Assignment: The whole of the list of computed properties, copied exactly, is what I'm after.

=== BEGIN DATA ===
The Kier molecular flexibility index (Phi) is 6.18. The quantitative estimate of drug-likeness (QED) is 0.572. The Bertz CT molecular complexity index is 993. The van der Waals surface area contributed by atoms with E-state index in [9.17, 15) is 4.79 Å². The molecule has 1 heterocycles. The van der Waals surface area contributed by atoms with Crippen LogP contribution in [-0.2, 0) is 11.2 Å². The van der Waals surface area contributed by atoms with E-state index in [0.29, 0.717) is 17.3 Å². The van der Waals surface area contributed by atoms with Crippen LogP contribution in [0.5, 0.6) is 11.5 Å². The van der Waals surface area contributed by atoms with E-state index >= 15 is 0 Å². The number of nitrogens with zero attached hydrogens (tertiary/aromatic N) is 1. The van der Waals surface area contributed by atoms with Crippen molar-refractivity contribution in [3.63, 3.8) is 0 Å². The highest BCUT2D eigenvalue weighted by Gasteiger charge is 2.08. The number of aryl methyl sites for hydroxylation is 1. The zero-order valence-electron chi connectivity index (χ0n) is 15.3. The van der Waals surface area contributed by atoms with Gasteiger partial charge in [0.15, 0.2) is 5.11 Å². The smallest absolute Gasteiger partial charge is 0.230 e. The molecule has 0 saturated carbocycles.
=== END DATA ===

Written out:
The Kier molecular flexibility index (Phi) is 6.18. The quantitative estimate of drug-likeness (QED) is 0.572. The Bertz CT molecular complexity index is 993. The van der Waals surface area contributed by atoms with E-state index in [9.17, 15) is 4.79 Å². The molecule has 1 heterocycles. The van der Waals surface area contributed by atoms with Crippen LogP contribution in [-0.2, 0) is 11.2 Å². The van der Waals surface area contributed by atoms with E-state index in [0.29, 0.717) is 17.3 Å². The van der Waals surface area contributed by atoms with Crippen LogP contribution in [0.5, 0.6) is 11.5 Å². The van der Waals surface area contributed by atoms with E-state index >= 15 is 0 Å². The number of nitrogens with zero attached hydrogens (tertiary/aromatic N) is 1. The van der Waals surface area contributed by atoms with Crippen molar-refractivity contribution in [3.63, 3.8) is 0 Å². The highest BCUT2D eigenvalue weighted by Gasteiger charge is 2.08. The number of aryl methyl sites for hydroxylation is 1. The zero-order valence-electron chi connectivity index (χ0n) is 15.3. The van der Waals surface area contributed by atoms with Gasteiger partial charge in [0.15, 0.2) is 5.11 Å². The smallest absolute Gasteiger partial charge is 0.230 e. The molecule has 0 saturated carbocycles.